Q: Does the power saver mode also apply to VMs?
A: Sort of. The servers that the hypervisors run on have powersaver modes but the virtual OS the SQL is running in doesn't
Q: Can you please provide a clickable link to the kb article regarding power saver mode?
Q: What performance counters would you look at to determine that was the issue if it wasn't something you knew about?
A:To our recollection, this question was about HBA queue depth. Traditionally, people have looked for a disk queue length that is high - 5 to 10 maybe. With most SANs, this number can be a red herring since you don't know the underlying spindle count. Mostly you want to identify a disk performance issue by looking at the Physical Disk counter. When the latency is high HBA queue depth could be the issue.
Q: How does this work with VMware?
A: Same counters to look at, but you want to review both host and machine counters. A machine might not show disk issues based on its activity, but the aggregate from all machines on the host may identify an issue.
Q: What about hyperthreading on or off in a VMWare based environment?
A: Usually off in VMWare or Hyper-V because they hand out hyperthread processors as if they were real processors and that can cause inconsistent performance issues.
Most people don't use hyperthreading with VMWare but I have seen it used successfully. I've heard you should always assign an even number of processors to the hosted OS in this case but I haven't experimented with that myself.
Q: Is there anything in your software that can help me detect the problem with NUMA or make a decision that I shall restrict the SQL TO ONE NUMA NODE ONLY?
A: The point with NUMA nodes is that if you keep MAXDOP less than or equal to the number of physical processors in a NUMA node, SQL Server can keep most of the memory access local to a NUMA node and avoid the overhead of cross-node memory access. This doesn't mean that all memory access is contained within the NUMA node. For example, if a page the query needs is already in the buffer in another NUMA node, it is much faster to access it there than to load another copy from disk into the local node.
Q: Isn't the maximum number of cores limited by the edition of SQL? I think standard has quite a low limit.
A: Yes it is. For example, SQL 2014 standard edition is limited to 16 cores.
Q: That is not what NUMA is. NUMA is because modern processors each have their own isolated memory. And getting at the memory that is on another CPU is expensive. So, the NUMA node size is simply the number of cores on your CPU (or twice that with Hyper-Threading enabled).
A: This is a good explanation of NUMA nodes. While in practice a NUMA node contains the number of cores that a processor socket contains, this is an implementation convenience and there's nothing to say that a NUMA node couldn't contain two sockets worth of cores for example. SQL Server also supports soft NUMA which can define different NUMA node sizes.
Q: On my system I have sudden drops of PLE and I cannot correlate it with anything?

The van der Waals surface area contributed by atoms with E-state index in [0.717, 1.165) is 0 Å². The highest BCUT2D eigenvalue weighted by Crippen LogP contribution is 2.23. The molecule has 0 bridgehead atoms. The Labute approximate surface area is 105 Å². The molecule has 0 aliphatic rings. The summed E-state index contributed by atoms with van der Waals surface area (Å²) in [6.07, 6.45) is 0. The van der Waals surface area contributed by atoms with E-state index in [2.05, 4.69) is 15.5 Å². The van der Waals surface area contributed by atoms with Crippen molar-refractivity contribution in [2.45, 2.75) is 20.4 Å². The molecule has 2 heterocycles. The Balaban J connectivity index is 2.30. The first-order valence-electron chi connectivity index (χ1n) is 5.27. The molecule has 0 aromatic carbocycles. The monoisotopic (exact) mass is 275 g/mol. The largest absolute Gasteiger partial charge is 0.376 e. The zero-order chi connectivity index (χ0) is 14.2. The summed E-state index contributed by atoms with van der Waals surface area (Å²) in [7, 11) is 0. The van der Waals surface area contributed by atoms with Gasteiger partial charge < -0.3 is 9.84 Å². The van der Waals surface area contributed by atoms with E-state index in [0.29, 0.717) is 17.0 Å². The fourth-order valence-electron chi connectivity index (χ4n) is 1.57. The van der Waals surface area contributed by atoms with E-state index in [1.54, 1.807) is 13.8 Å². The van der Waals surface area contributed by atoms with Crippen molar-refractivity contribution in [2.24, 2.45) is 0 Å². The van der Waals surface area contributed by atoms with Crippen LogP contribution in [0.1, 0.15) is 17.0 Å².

A: Sudden drops in PLE are usually caused by SQL Server running low on buffer memory and throwing a bunch of pages out to make room. This can often be correlated with a large table scan, a large sort, rebuilding a large index, etc. but in some cases it is just a combination of smaller things using up all the memory. The things we talked about to reduce table scans - better indexing, query rewrites, etc. still apply in this case but it may not be possible to find a single query that is causing it - the may be multiple queries that need to be addressed.
Q: the Cost Threshold of Parallelism be changed on the LIVE system without starting SQL Services?
A: Yes, this is a dynamic threshold that takes effect as soon as it is changed. Note that it doesn't change currently running queries, only queries that run after the threshold is changed.
Q: would forced parameterization affect the utilization of filtered indexes?
A: By and large, forced parameterization prevents the use of filtered indexes. Since the queries are parameterized there is no mechanism to identify if the filtered index is valid for the query.
Q: We user DPA 9, and we have a strange scenario: I have information where Signal Waits percents are up 25%, sometimes 30%, 40%, 70%! But the CPU utilization is low than 15%.
A: Signal Waits are SQL Server's way of controlling processes running on the CPU. If you have high Signal Waits and low CPU utilization, review the other waits that are happening on the system. For example, if you have a lot of lock or LOCK waits that are all waiting on a resource, and the resource suddenly frees up, all of the processes that waited for the resource suddenly request CPU. If you don't have enough CPU threads, the process goes into a queue (i.e. signal wait). Lots of recompilations and unnecessary sorting (missing index) can cause this as well. The other thing to keep in mind is that processor utilization is an average of all the processors so it's possible to have a processor running with 100% utilization on a query and still have the average utilization be 10%. The signal waits you are seeing might be from queries running on a single processor waiting on that processor.